Archive for the ‘Organizational Improvement’ Category
Why we NEVER “arrive” – no groove lasts forever. This time, Sarah does most of the talking.
This video will help you deal with the frustration of changing circumstances.
Previous post on this topic:
In a sense, self-centered behavior is normal.
If people tend to act in self-interest, how do WE deal with that, and get THEM to think beyond themselves? Take a couple minutes to hear Matt and Alan address this.
Previous posts on this topic:
A visual example of using a simple system to take ACTION on what you’ve learned at a conference or other professional development event.
Previous post on this topic (including bonus downloadable tool): Organizing professional learning.
Feeling overwhelmed by your to-do list? Here’s an easy way to organize it quickly and get to work!
Previous posts on this topic:
We’re entering a time of year when lots of people have professional development and conference opportunities. Lots of time when attending such an event, you get lots of ideas from the exhibit hall, from networking, from breakout sessions, and from keynote speakers and plenary sessions.
You come home with lots of materials, then life happens, and you get emails and work and projects to catch up on, and some of the ideas slip away. Here’s a way to triage those ideas and stay on task:
In one place, keep a list of all the ideas you have, big or small.
Then, at the end, categorize that list into two categories:
1) Ideas that can immediately be implemented without any big plans or permissions or cost. (E.G. only check email at 10, 1, and 4.)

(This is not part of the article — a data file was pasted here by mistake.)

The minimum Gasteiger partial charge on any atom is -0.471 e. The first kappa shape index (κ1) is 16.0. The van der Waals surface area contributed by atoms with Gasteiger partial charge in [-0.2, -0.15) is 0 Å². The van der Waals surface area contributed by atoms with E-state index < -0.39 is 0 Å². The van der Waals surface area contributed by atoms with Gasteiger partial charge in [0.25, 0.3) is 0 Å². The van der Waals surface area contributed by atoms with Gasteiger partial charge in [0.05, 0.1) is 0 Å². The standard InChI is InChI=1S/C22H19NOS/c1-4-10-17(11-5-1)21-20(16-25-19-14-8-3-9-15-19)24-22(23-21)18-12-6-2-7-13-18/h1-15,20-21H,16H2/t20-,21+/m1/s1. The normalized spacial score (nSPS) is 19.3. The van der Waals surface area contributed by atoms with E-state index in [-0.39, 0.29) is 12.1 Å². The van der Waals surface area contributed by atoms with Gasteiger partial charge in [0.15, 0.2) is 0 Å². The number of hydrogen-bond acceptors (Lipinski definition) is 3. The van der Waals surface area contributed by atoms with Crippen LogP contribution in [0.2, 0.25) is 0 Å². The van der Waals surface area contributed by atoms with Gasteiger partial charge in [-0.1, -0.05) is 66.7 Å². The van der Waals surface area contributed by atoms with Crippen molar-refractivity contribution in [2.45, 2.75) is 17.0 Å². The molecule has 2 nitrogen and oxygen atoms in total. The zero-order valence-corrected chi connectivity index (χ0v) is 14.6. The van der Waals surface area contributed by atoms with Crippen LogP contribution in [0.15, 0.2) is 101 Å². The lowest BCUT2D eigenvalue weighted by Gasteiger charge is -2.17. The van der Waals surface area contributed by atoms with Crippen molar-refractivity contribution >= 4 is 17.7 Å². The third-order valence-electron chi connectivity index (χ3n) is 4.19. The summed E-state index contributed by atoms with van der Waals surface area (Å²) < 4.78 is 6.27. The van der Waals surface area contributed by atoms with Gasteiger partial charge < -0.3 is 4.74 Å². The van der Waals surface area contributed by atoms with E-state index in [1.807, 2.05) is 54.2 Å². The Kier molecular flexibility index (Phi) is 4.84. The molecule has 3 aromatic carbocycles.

2) Initiatives that require budget, plans, permission, or other team members. (E.G. hire that awesome leadership trainer I met.)
When it comes to the items in category 1, decide which 3 you will implement Monday, and put them in your calendar/planner. Then do them.
When it comes to items in category 2, rank them in the order that you’d like to see them done, then create an action plan to start the first one on Monday. Then do it! If it goes well, move on to number 2, etc.
Use the resource provided above — just click the image, and print or save it.
Hope you find that helpful. Good luck!
If there’s one skill that leaders must master and habitually improve, it’s communication.
If you look at the list of topics to the right, you’ll see that it’s a pretty popular area of concern. So many dysfunctions, productivity concerns, drama, misunderstandings, and performance Read the rest of this entry »
I was despondent. Poor me. “My people” weren’t engaged. They didn’t get me; they weren’t loyal, they weren’t receptive, they were leaving me, and it wasn’t my fault. They just needed to give me more time, to get to know me…
Except… Read the rest of this entry »
We’ve always heard that the space program has done more for us than explore space, the moon, and Mars– but that we have NASA to thank for some other, “accidental,” by-products: Teflon and Velcro come to mind — and I use those daily, I think.
What’s your space program?
In other words, what crazy big projects Read the rest of this entry »
Few things are more energizing than leaving a productive meeting with your team, set ablaze with fresh ideas that will set the wheels in motion. You’re ready to go. Your team is ready to go. You’ve established MT goals and are ready to tackle the world.
It’s a great feeling. Until something, somewhere, gets a little hazy.
Last week’s blog talked about the value of vision as a leader. With vision, you have a clear destination; a clear destination can aid in motivating your team.
But with vision, comes goals. Goals serve as checkpoints on the way to your vision. But how do you know you have a goal worth pursuing?
“Employees want to constantly be better at what they do. If not challenged, they will look for challenges elsewhere.” –Ilya Pozin
As a leader, you have a job to do: lead people (sounds simple enough, right?). Where you lead them requires vision. Knowing your destination makes it possible for you to challenge them in a “directionally appropriate” manner.
Clumsy attempts at self improvement are better than smooth successes at nailing the status quo.
A good, and immediate, example is Read the rest of this entry »